Science fiction often assumes particular bundles of technology, even when the components of that bundle are not causally linked and might not appear at the same time. For example, authors generally assume energy-generating technology will keep pace with propulsive technology. To put this less obscurely, they assume that by the time faster-than-light drives show up, so will cheap, affordable, reliable fusion power plants. No doubt this is only partly driven by narrative convenience. We’ve been told fusion is only thirty years away for sixty years now. One can forgive authors for believing what turned out to be hopelessly optimistic predictions…although I am not sure why said authors also seem to expect fusion plants to be conveniently low mass, extremely efficient, and aneutronic.
However, some authors eschew the dream of commercial fusion (at least, of the variety that can be crammed into a spaceship hull) without abandoning the dream of interstellar travel. Not many, admittedly, but enough that five examples can be found.
Fifth Planet by Fred Hoyle and Geoffrey Hoyle (1963)
Despite technological progress driven by a century of nuclear rivalry between the United States, the Soviet Union, and other great powers (among whose number, the text makes clear, isolationist Britain cannot be counted), rocket propulsion remains lamentably constrained by the authors’ knowledge of physics. The best option on offer is a gaseous-core nuclear thermal rocket, whose performance, while vastly superior to chemical rockets, is woefully inadequate for the demands of interstellar travel. At least, it is in most circumstances.
Conveniently for would-be starfarers, the stars or at least a star is on its way to us. As surprised astronomers discovered in the 1990s, nearby Helios follows a path through the Milky Way that will pass within 20 AUs of the Sun midway through the 21st century. 20 AU is just barely within the ability of 21st-century technology to deliver a crewed rocket to Helios’ Earth-like world. As one might expect from a civilization that has invested a century in Cold War paranoia, none of the designers behind the project wonder if visiting an alien world is prudent. Nevertheless, it is a question to which they get an answer.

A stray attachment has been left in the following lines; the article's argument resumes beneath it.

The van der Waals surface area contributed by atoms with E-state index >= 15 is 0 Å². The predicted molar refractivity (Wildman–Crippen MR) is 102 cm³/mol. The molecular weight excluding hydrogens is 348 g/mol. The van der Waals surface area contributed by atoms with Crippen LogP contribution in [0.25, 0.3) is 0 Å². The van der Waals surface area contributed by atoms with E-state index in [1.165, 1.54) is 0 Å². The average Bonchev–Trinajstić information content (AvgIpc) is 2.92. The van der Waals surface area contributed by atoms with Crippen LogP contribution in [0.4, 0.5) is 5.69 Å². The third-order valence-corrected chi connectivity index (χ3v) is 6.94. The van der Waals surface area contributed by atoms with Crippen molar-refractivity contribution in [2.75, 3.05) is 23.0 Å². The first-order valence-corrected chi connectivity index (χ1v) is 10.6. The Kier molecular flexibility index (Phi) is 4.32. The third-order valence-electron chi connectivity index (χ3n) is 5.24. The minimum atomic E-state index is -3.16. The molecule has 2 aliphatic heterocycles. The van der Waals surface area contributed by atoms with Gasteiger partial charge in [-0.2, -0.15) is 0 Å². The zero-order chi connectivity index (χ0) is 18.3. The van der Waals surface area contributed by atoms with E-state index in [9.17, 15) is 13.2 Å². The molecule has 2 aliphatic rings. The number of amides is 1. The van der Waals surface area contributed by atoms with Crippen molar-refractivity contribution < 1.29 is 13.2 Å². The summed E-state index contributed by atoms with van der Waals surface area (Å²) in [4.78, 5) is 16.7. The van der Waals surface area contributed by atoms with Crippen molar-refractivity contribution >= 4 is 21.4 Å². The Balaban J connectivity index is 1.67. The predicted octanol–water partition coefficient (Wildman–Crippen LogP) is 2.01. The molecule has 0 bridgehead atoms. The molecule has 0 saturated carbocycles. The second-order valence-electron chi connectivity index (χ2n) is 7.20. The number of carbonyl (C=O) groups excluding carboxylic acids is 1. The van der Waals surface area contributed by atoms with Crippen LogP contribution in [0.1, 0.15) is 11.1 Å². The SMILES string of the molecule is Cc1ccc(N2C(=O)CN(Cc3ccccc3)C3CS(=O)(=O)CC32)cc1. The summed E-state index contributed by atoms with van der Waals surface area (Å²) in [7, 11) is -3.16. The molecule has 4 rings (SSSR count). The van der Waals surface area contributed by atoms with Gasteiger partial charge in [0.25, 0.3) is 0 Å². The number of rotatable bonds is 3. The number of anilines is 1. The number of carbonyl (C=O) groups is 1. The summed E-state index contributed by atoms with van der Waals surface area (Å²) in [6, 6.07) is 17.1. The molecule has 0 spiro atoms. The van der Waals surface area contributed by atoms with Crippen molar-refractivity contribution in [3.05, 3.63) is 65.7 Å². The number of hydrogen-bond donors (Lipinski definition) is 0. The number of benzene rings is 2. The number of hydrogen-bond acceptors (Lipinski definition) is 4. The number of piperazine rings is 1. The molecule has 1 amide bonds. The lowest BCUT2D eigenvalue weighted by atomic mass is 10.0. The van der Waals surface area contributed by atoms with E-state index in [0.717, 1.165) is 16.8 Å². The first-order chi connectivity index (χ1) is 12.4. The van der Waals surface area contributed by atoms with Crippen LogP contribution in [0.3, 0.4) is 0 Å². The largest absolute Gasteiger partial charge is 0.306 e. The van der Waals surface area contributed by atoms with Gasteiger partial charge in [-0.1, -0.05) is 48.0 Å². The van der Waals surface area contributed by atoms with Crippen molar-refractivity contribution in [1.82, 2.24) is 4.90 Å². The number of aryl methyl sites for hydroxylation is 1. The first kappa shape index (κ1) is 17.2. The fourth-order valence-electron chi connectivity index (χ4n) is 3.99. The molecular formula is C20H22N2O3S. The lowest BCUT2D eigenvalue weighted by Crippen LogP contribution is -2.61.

Gate of Ivrel by C. J. Cherryh (1976)
Nhi Vanye I Chya (Vanye)’s culture considers the domesticated horse as the acme of high-speed travel. Equines are for the most part not up to challenge of directly crossing interstellar distances. Thanks to the qhal gates found on so many planets, however, it’s possible to simply walk from one world to another. In theory, Stone Age hunter-gatherers could spread across the galaxy using the gates, provided they knew how to activate them. It would be no problem for Vanye on his horse.
As the mysterious figure who emerges from a qhal gate in front of Vanye explains, there is a catch. Qhal gates span time as well as space. One can step a century into the future, as Morgaine has. Alternatively, one could step into the past, inadvertently alter history and break time, as the qhal did immediately before they went extinct. Since the qhal left their incredibly dangerous gates behind, it is up to Morgaine and her new sidekick to track down and disable each continuum-threating relic.
Jem by Frederik Pohl (1979)
The rockets used to access orbit in the early 21st century are depressingly familiar—behemoths like the venerable Saturn V that consume stupendous amounts of chemical fuel to deliver laughably tiny payloads to orbit. Once in orbit, however, tachyon conversion drives make it affordable to litter the galaxy with grapefruit-sized uncrewed space probes. As long as one is content to settle for robotic exploration, it is surprisingly affordable.